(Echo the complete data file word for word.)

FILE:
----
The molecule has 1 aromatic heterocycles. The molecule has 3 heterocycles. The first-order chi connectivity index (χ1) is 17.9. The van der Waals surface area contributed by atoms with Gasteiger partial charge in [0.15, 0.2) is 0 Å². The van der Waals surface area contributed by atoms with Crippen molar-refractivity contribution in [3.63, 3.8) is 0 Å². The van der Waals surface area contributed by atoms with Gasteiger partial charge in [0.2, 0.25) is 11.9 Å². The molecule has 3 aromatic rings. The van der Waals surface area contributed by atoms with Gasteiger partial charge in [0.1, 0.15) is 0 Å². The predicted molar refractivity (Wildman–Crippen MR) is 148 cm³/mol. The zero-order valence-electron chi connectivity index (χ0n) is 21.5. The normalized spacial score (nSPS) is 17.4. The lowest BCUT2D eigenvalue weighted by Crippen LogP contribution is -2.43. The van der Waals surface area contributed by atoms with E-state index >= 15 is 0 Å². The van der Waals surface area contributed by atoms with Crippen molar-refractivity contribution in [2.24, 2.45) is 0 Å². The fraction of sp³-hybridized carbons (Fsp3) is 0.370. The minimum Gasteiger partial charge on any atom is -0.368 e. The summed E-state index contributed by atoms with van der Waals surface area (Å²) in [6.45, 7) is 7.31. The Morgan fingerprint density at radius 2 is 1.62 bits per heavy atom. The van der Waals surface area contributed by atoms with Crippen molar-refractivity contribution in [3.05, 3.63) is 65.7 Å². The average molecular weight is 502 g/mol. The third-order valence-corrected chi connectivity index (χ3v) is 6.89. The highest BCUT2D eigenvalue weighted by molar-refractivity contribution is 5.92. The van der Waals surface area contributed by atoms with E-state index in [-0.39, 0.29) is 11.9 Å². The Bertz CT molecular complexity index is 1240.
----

The molecule has 1 aromatic heterocycles. The molecule has 3 heterocycles. The first-order chi connectivity index (χ1) is 17.9. The van der Waals surface area contributed by atoms with Gasteiger partial charge in [0.15, 0.2) is 0 Å². The van der Waals surface area contributed by atoms with Crippen molar-refractivity contribution in [3.63, 3.8) is 0 Å². The van der Waals surface area contributed by atoms with Gasteiger partial charge in [0.2, 0.25) is 11.9 Å². The molecule has 3 aromatic rings. The van der Waals surface area contributed by atoms with Gasteiger partial charge in [0.1, 0.15) is 0 Å². The predicted molar refractivity (Wildman–Crippen MR) is 148 cm³/mol. The zero-order valence-electron chi connectivity index (χ0n) is 21.5. The normalized spacial score (nSPS) is 17.4. The lowest BCUT2D eigenvalue weighted by Crippen LogP contribution is -2.43. The van der Waals surface area contributed by atoms with E-state index >= 15 is 0 Å². The van der Waals surface area contributed by atoms with Crippen molar-refractivity contribution in [2.24, 2.45) is 0 Å². The fraction of sp³-hybridized carbons (Fsp3) is 0.370. The minimum Gasteiger partial charge on any atom is -0.368 e. The summed E-state index contributed by atoms with van der Waals surface area (Å²) in [6.45, 7) is 7.31. The Morgan fingerprint density at radius 2 is 1.62 bits per heavy atom. The van der Waals surface area contributed by atoms with Crippen molar-refractivity contribution in [3.05, 3.63) is 65.7 Å². The average molecular weight is 502 g/mol. The third-order valence-corrected chi connectivity index (χ3v) is 6.89. The highest BCUT2D eigenvalue weighted by molar-refractivity contribution is 5.92. The van der Waals surface area contributed by atoms with E-state index in [-0.39, 0.29) is 11.9 Å². The Bertz CT molecular complexity index is 1240.